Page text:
Jack Lewis—Cowan’s Auctions, Cincinnati, Ohio
Jack Lewis, firearms specialist for Cowan’s Auction, notes that prices being paid for 19th Century firearms have dropped noticeably the last couple years. And while prices are also down for vintage ammunition, older ammo and the boxes they originally came in are still in good demand.
“Once a collector gets a certain old gun, the next thing he wants is the period ammunition that goes with it,” says Lewis. “Best prices are being paid for ammunition in the original, unopened boxes or packages.”
At a recent Cowan Auction, a full pack of six “Combustible Skin Cartridges” in .36 caliber, made by the Hazard Powder Company, sold for $517. Packages themselves can be very valuable, too. A rare pack of paper cartridges for a Colt Revolving Rifle in excellent condition, with the words, “5 Combustible envelope cartridges made of Hazards powder Expressly for Col. Colts Patent Revolving Rifle,” printed on the box, sold for $862. No ammo—just the package!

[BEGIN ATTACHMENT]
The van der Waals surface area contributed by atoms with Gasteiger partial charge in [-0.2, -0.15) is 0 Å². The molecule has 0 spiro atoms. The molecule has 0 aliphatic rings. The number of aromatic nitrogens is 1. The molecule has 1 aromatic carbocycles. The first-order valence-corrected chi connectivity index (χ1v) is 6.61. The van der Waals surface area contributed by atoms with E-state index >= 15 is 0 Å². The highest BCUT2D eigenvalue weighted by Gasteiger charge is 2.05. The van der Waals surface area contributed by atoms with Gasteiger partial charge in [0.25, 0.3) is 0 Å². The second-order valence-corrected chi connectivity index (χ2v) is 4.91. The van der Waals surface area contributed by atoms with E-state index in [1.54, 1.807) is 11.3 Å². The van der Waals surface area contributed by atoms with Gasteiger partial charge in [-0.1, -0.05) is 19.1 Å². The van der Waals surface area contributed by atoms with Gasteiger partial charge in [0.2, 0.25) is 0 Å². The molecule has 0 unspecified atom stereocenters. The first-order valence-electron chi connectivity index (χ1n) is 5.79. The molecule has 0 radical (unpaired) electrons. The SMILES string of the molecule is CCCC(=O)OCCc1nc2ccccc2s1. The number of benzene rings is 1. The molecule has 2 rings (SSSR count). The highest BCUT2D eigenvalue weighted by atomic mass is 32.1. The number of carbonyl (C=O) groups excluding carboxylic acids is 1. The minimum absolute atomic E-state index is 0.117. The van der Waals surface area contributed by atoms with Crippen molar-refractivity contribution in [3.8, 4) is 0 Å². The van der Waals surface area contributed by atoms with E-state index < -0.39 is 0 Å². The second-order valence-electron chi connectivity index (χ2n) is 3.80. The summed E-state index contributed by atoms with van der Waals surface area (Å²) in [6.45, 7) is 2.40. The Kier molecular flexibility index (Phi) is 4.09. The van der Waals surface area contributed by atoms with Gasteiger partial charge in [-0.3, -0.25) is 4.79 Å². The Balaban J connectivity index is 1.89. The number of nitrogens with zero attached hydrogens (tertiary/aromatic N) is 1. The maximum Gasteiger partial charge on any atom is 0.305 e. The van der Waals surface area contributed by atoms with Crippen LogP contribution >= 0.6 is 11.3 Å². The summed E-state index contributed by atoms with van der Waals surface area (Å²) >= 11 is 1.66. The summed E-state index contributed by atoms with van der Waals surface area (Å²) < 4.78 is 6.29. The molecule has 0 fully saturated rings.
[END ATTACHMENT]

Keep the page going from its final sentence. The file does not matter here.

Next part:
But prices here are down, too. Several years ago, for example, an unopened 100-round box of .44-caliber rimfire ammunition for the Henry Rifle sold at auction for $22,000. The next time the same container came up for auction? $12,000.
A noticeable shift Lewis has seen is the growing interest in 20th Century firearms, especially American military arms. A big winner is the Colt 1911 semi-automatic pistol. “If you have a 1911 made between World Wars One and Two? It’s going for the best prices I have ever seen.”
Another 20th Century winner: the World War One Trench Gun. “Trench guns are going for anywhere between $650 all the way to $10,000,” says Lewis. “We recently had a Stevens Trench Gun, with its bluing intact and in really fine condition, sell for $6,750. That’s an amazing price, far, far above what we would’ve seen just a few years ago.”
This brief originally appeared in the Winter 2015 issue of Gun Digest the Magazine.